The 21-member panel sitting on the U.S. Treasury’s Advisory Committee of the Auditing Profession met last week to discuss and review the issue of limited liability for auditors. The Committee meeting followed an earlier meeting in Washington, DC this summer in which it was advised that the six largest auditing firms had 27 separate outstanding litigation matters against them with damages exposure exceeding $1 billion, and that seven of these matters had potential exposure exceeding $10 billion, according to an article in Accounting Web. The article states that it is impossible to buy insurance to cover such catastrophic liability and that any one of these cases could be fatal to an auditing firm.
Despite the huge exposure, Committee members such as Lynn Turner, formerly chief accountant to the SEC, were not persuaded that limited liability is the answer:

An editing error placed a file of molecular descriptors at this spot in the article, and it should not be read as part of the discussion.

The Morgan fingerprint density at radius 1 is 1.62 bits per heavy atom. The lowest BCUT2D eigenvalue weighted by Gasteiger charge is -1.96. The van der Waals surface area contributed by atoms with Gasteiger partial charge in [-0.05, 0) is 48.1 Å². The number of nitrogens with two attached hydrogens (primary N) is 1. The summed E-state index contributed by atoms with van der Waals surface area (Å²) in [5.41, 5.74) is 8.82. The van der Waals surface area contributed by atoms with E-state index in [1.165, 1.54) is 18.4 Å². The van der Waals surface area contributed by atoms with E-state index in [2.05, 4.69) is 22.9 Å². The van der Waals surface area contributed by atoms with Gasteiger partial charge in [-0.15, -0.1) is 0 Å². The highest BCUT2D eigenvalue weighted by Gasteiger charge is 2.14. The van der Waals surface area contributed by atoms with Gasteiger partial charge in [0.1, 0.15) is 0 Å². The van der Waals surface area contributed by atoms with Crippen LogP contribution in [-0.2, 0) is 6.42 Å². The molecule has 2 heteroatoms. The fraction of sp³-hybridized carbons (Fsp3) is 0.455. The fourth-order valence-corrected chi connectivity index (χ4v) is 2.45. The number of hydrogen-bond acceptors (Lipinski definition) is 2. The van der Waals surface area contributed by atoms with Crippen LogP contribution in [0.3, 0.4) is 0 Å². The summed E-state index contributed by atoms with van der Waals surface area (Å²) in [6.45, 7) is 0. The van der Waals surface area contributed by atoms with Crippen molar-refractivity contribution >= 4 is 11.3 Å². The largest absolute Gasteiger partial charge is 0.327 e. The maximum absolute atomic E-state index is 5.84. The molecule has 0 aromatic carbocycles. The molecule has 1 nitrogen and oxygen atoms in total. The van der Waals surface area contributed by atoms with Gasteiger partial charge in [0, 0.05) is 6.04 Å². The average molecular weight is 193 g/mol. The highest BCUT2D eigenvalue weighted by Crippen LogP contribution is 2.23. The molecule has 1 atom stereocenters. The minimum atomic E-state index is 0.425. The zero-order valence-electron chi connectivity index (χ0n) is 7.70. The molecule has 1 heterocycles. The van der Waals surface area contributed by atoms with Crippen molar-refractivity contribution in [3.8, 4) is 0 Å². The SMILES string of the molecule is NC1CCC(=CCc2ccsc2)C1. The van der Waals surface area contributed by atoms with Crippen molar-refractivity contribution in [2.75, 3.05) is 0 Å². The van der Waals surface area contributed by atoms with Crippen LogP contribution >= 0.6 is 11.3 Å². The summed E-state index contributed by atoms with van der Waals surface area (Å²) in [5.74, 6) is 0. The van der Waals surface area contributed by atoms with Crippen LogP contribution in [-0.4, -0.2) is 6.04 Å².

“Do you believe that an auditor found to have been aware of financial reporting problems but never reporting them to the public should be the subject of liability caps or some type of litigation reform protecting them?” he asked.
According to Accounting Web, recent and outstanding claims against the biggest six firms include:
- BDO Seidman — last August a jury ordered BDO Seiman to pay $521m in damages for its negligence in a Portuguese bank audit, almost as much as the firm’s estimated revenue for that year.
- KPMG — A US Justice Department report concluded that KPMG either helped perpetrate the fraud at New Century or deliberately ignored it. Class action lawsuits are also pending. KPMG also faces a lawsuit by Fannie Mae, which is trying to reclaim more than $2 billion from its old auditors. KPMG already paid $400 million to settle the SEC’s case against it related to Fannie Mae.
- Ernst and Young — will likely face lawsuits related to the bankruptcy of its audit client, Lehman Brothers.
- PwC — lawsuits are likely for its audit of what was once the world’s largest insurance company, AIG.